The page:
The gender gap on withdrawal is among the largest of any Iraq-related question. Currently, 38 percent of all men and 55 percent of all women favor a deadline, with support increasing by seven points among men and by nine points among women in the past seven months. There is a six-point difference in the percentage of men who think the Iraq war was worth fighting (43 percent), compared with women who do (37 percent).
A total of 1,000 randomly selected adults were interviewed June 22-25 for this survey. The margin of sampling error is plus or minus three percentage points for the overall results.
Over the weekend, the New York Times reported that Gen. George W. Casey, the top U.S. commander in Iraq, had briefed officials about a plan for reducing troop levels beginning later this year. The report prompted howls of complaint from Democrats, who said Republicans had attacked them for suggesting something the administration was discussing privately.
Bush played down talk of troop withdrawals yesterday. "In terms of our troop presence there, that decision will be made by General Casey, as well as the sovereign government of Iraq, based upon conditions on the ground," he said. "And one of the things that General Casey assured me of is that, whatever recommendation he makes, it will be aimed toward achieving victory."
Military insiders say that rather than pushing for troop cuts, Casey is resisting them. Some other top commanders have thought for some time that it should be possible to reduce troop levels in Iraq, but Casey is said to worry that doing so too quickly could undermine the fledgling Iraqi government and overburden it too soon.
"To push Iraqi forces to the fore before they are ready is not 'leaving to win,' it is rushing to failure," said Kalev Sepp, an expert on insurgency who has advised Casey.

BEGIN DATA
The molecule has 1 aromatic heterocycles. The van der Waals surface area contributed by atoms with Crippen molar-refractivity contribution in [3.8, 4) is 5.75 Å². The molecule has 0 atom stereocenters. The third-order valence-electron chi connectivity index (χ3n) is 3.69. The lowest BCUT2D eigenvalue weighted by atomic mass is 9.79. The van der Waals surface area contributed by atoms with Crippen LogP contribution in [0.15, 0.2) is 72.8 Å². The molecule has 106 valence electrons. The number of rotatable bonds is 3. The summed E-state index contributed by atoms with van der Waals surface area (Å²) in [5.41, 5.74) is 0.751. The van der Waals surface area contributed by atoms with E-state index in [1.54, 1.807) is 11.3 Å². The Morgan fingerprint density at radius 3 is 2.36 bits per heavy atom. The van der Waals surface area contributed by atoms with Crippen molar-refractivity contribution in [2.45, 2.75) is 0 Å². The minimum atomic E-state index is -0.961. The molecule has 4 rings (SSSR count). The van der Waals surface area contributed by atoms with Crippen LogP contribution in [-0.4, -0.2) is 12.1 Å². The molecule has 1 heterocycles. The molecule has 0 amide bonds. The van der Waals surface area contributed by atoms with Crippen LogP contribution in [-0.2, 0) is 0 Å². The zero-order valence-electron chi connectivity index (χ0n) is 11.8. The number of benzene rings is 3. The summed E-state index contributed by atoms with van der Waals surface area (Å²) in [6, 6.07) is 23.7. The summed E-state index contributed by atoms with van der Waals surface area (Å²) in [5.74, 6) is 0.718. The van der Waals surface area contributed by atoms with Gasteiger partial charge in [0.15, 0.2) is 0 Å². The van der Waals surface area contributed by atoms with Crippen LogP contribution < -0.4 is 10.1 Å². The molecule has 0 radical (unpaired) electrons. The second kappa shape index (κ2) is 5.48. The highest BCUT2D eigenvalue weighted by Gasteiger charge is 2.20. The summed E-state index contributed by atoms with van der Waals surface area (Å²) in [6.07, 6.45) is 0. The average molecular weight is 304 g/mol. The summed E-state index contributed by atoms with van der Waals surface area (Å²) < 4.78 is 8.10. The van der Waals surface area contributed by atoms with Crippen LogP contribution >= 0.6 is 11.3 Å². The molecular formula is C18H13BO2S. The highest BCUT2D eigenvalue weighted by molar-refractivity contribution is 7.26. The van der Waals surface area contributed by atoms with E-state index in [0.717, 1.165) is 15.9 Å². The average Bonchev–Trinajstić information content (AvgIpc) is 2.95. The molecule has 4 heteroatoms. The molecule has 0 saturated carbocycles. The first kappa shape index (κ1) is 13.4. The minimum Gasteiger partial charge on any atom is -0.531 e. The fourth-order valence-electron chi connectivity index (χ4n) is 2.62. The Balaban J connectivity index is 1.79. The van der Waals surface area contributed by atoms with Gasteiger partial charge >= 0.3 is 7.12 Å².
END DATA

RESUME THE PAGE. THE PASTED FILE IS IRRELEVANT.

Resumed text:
The new poll showed less pessimism about some aspects of the war. Three months ago, 43 percent of Americans said the United States was making significant progress toward restoring civil order in Iraq, with 56 percent disagreeing. After the killing of insurgent leader Abu Musab al-Zarqawi and the formation of a new government, Americans are now evenly divided, with 48 percent saying they see significant progress and 49 percent saying they do not.
Plan for Iraq?
The public gives both Bush and the Democrats low marks on having a plan for success in Iraq. Almost two in three (64 percent) said Bush does not have a clear plan, while almost three in four (71 percent) said the same about Democrats in Congress.
After reaching a historic low of 33 percent last month, Bush's job approval rating increased five percentage points, buoyed by more favorable views of the way he was handling the situation in Iraq. Currently, 37 percent of the country approves of the job the president is doing in Iraq, up five points from its historic low in May.
But other key measures remained unchanged or down slightly from last month. The percentage of Americans who support Bush's handling of the campaign against terrorism dipped two points, to 51 percent. And 38 percent support the way he is dealing with the economy, unchanged from May.
Bush also received relatively low marks on his management of the standoff with Iran over its nuclear energy program. Nearly six in 10 (57 percent) said they disapproved of his handling of the situation, while 41 percent approved.
Assistant polling director Claudia Deane and staff writers Peter Baker and Thomas E. Ricks contributed to this report.